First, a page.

INFLAMMATORY bowel disease proves that not every disability is visible.

The gastroenterology team at Warrington Hospital hosted a stand in the main entrance last week in a bid to raise awareness of Crohn's and ulcerative colitis ahead of World IBD Day.

Tina Law is the only inflammatory bowel disease nurse specialist at Warrington Hospital and has worked there for two-and-a-half years.

Crohn's disease and ulcerative colitis are the two main forms of inflammatory bowel disease, affecting around 2,500 people in Warrington and Halton.

It is largely a hidden disease and one that causes stigma, fear and isolation – it’s thought that many people with the condition go undiagnosed and suffer in silence.

After qualifying as nurse in 1996, Tina became an IBD nurse in 2001 and has almost 20 years experience in the role.

Tina sees people at her morning outpatient nurse-led clinic and in the afternoon, offers advice and guidance about the disease on the phone and email advice line.

She also administers prescriptions and carries out blood monitoring.

Sunday marked World IBD day, and Tina says positive steps are being made to help people with the disease in public places.

She added: "IBD does not just affect the bowel, it can have an enormous impact on the social aspect of people's lives, on personal relationships and employment.

"We help our patients in various ways we are not just looking after the bowel.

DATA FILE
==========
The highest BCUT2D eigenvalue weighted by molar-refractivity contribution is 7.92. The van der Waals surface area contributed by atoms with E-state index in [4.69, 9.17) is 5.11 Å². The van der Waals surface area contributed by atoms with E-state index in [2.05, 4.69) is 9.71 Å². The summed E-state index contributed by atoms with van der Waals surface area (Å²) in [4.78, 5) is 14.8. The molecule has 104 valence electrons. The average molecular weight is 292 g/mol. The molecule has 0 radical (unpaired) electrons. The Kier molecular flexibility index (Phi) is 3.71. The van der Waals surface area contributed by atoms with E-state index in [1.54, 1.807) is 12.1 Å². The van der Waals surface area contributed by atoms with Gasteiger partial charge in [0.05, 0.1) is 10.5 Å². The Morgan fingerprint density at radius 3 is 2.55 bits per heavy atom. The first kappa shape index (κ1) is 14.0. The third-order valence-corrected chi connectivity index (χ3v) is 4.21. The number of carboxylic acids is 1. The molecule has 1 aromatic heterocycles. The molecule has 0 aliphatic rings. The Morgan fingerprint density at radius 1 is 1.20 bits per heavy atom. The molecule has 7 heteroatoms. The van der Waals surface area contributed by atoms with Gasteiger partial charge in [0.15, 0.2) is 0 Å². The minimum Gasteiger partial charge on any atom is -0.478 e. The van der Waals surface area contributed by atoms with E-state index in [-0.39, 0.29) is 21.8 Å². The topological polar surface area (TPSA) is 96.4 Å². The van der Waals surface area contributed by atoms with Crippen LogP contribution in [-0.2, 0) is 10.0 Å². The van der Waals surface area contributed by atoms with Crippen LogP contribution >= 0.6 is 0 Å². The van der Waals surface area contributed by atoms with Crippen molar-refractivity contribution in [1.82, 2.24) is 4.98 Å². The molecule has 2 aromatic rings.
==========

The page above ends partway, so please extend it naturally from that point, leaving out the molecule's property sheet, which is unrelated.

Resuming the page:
"Supermarkets now have signs on the disabled toilet doors telling people that not all disabilities are visible.

"These really help our patients."

There is a range of medication including immunosuppressants and new drugs which help manage symptoms but there is still no cure for inflammatory bowel disease.

Tina said: "If a person suspected they had inflammatory bowel disease they would first go to their GP who would refer them to a gastroenterologist.

"Tests would include a bowel examination, an MR scan and further blood tests.

"Although there is no specific reason why people get the disease, genetic and environmental triggers may set it off.

"This could be stress related or the result of a viral infection.

"Most people get diagnosed when they are a young adult and I think we are getting better at diagnosing and that is why we are getting such an increase of IBD patients.

"I think there is a lot more awareness surrounding the disease now."

Symptoms of inflammatory bowel disease can include:

  • pain, cramps or swelling in the tummy
  • recurring or bloody diarrhoea
  • weight loss
  • extreme tiredness
  • fever
  • vomiting
  • anaemia.

The symptoms of IBD can come and go.

There may be times when the symptoms are severe (flare-ups), followed by long periods when there are few or no symptoms at all (remission).